Charles Darwin His Life Story Of Dicovery

Charles Darwin: His Life Story Of Dicovery Essay, Research Paper Charles Darwin: His Life Story of Dicovery Andy Zerzan Biology Mr Herron 1st Hour Extra Credit

Charles Darwin: His Life Story Of Dicovery Essay, Research Paper

Charles Darwin: His Life Story of Dicovery

Andy Zerzan


Mr Herron

1st Hour

Extra Credit


“The Catholic church has absolutely no view on ‘Darwin’s Theory of Evolution’

or ‘Darwinism’ what is commonly believed by the magistarium is that one should

not necessarily take the Bible in a literal sense …”

-An excerpt from Robert Richard’s

The Meaning of Evolution.

Charles Darwin, a British naturalist has revolutionized biological and

genetic studies with his new idea of “Natural Selection.” His theory on

evolution, which held that a species had emerged from preexisting or “basic”

forms. His liberal ideas in Natural History had aroused several disagreements

among scientists and caused a division among them. In cognizance to Darwin?s

theory(ies) scientists today gives him the credit as being the first in all time

to explain some of the disagreements between geologists. Some of these where how

some rock layers were higher than others in some are but in other areas they

were lower.

Early Years

Charles Darwin was born in Shrewsbury, England on February 12, 1809. He

was the son of Robert Warren Darwin, a family doctor and of Susannah Wedgewood

Darwin daughter of a porcelain manufacturer. His grandfather, infact, was the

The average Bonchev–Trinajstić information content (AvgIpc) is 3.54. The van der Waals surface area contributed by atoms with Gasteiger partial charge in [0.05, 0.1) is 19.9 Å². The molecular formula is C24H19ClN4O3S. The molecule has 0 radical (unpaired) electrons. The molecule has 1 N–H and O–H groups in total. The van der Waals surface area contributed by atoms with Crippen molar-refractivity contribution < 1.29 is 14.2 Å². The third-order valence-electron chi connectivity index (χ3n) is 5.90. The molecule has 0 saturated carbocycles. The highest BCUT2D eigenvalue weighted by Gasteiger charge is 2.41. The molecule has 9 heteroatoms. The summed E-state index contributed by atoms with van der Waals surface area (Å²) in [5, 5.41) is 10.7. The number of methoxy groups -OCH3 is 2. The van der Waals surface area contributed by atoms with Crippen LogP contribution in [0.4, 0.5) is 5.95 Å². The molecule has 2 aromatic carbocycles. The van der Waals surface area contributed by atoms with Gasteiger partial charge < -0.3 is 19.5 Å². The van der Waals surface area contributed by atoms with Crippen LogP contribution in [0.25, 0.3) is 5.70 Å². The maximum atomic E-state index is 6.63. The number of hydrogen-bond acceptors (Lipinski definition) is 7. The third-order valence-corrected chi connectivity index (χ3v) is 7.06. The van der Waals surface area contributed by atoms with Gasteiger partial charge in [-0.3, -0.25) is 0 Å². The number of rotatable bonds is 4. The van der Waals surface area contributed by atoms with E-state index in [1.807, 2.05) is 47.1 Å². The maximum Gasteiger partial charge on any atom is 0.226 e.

great English poet Erasmus Darwin. His early school training was at a small

school house in Shrewsbury. After which his father put him into Edinburgh

University in 1825 to 1827 for medical studies. Darwin showed no interest in

being a physician after witnessing several major operations without anesthesia.

He was then sent to be a pastor in the Church of England. He studied at Christ

College at Cambridge University in 1828.

He lost his interest in Holy order by the and became interested in

something never before, Natural History. In 1831 he graduated from Cambridge

with a B.A. He met many connections who were his allies in a “war” against the

scientific community?s belief of how evolution does occur.

Infact, one of his “connections” a professor and friend of his, Johns

Stevens Henslow endorsed Darwin for an unpaid position as naturalist on a

scientific five-year voyage on the H.M.S. Beagle. The ship took off on December

27, 1831, to explore and evaluate the western coast of South America and several

islets of the coast of South America. Its Secondary mission was to set up

Navigational posts along the coast line. Darwin was to learn of the biological

and geological (of which he was not educated for!) Developments of the areas.


Darwin, an uneducated (in geology, that is) supposed “geologist” made

two critical discoveries of which later brought a contribution to his evolution

theory. These were that volcanoes and earth quakes changed the rock layers and